In the concluding sentences of his prayer Ezra appeals to the righteousness of God, who had permitted the remnant to escape at the time of the Babylonian Captivity, saying, "O Lord, the God of Israel, Thou art righteous, for we are left a remnant that is escaped, as it is this day." [Ezra 9:15] Some have supposed that God’s righteousness here stands for His goodness, and that Ezra really means the mercy which spared the remnant. But this interpretation is contrary to usage, and quite opposed to the spirit of the prayer. Ezra has referred to the mercy of God earlier, but in his final sentences he has another thought in mind. The prayer ends in gloom and despondency-"behold, we are before Thee in our guiltiness, for none can stand before Thee because of this." [Ezra 9:15] The righteousness of God, then, is seen in the fact that only a remnant was spared. Ezra does not plead for the pardon of the guilty people, as Moses did in his famous prayer of intercession. [Exodus 32:31-32] As yet they are not conscious of their sin. To forgive them before they have owned their guilt would be immoral. The first condition of pardon is confession. "If we confess our sins, He is faithful and righteous to forgive us our sins, and to cleanse us from all unrighteousness." [1 John 1:9] Then, indeed, the very righteousness of God favours the pardon of the stoner. But till this state of contrition is reached, not only can there be no thought of forgiveness, but the sternest, darkest thoughts of sin are most right and fitting. Ezra is far too much in earnest simply to wish to help his people to escape from the consequences of their conduct. This would not be salvation. It would be moral shipwreck. The great need is to be saved from the evil conduct itself. It is to this end that the very passion of his soul is directed. Here we perceive the spirit of the true reformer. But the evangelist cannot afford to dispense with something of the same spirit, although he can add the gracious encouragements of a gospel, for the only true gospel promises deliverance from sin itself in the first instance as from the greatest of all evils, and deliverance from no other evil except on condition of freedom from this.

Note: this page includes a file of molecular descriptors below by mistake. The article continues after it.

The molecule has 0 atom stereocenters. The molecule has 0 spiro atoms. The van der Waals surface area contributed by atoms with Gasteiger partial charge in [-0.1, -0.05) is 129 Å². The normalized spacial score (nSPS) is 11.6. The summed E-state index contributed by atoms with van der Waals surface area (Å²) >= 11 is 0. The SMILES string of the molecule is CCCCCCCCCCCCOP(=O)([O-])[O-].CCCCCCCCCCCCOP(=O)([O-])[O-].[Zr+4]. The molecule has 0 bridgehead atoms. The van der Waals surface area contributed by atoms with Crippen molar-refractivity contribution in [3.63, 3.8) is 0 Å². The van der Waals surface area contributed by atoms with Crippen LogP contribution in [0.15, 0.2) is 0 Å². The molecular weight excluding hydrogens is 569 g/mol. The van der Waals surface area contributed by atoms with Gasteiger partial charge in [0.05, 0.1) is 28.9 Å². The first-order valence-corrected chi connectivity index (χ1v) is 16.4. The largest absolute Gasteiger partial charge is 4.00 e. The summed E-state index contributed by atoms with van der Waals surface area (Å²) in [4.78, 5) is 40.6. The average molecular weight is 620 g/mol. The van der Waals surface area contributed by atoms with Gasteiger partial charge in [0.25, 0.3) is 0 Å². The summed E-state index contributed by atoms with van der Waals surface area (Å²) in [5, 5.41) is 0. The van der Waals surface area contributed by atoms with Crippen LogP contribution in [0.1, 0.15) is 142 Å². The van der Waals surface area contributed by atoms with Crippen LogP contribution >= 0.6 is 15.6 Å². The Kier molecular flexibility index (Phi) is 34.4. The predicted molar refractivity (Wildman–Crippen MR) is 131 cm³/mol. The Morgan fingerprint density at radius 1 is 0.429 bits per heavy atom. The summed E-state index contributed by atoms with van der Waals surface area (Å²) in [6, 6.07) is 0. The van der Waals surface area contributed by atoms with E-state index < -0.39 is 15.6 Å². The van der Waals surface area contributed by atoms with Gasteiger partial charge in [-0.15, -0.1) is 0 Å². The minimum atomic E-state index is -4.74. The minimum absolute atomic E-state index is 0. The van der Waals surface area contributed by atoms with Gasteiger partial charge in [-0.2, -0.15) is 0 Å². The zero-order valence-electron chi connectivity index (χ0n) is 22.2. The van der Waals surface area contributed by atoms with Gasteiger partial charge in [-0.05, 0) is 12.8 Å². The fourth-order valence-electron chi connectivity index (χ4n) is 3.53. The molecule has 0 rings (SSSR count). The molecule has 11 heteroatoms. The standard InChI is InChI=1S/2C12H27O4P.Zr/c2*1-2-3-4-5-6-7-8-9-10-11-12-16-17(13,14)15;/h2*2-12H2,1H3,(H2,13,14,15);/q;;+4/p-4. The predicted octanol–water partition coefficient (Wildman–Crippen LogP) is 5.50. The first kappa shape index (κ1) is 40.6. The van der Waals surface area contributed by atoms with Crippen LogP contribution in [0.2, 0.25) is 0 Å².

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Bibliography Information
Nicoll, William R. "Commentary on Ezra 9:4". "Expositor's Bible Commentary". https://www.studylight.org/commentaries/teb/ezra-9.html.

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Wednesday, January 29th, 2020
the Third Week after Epiphany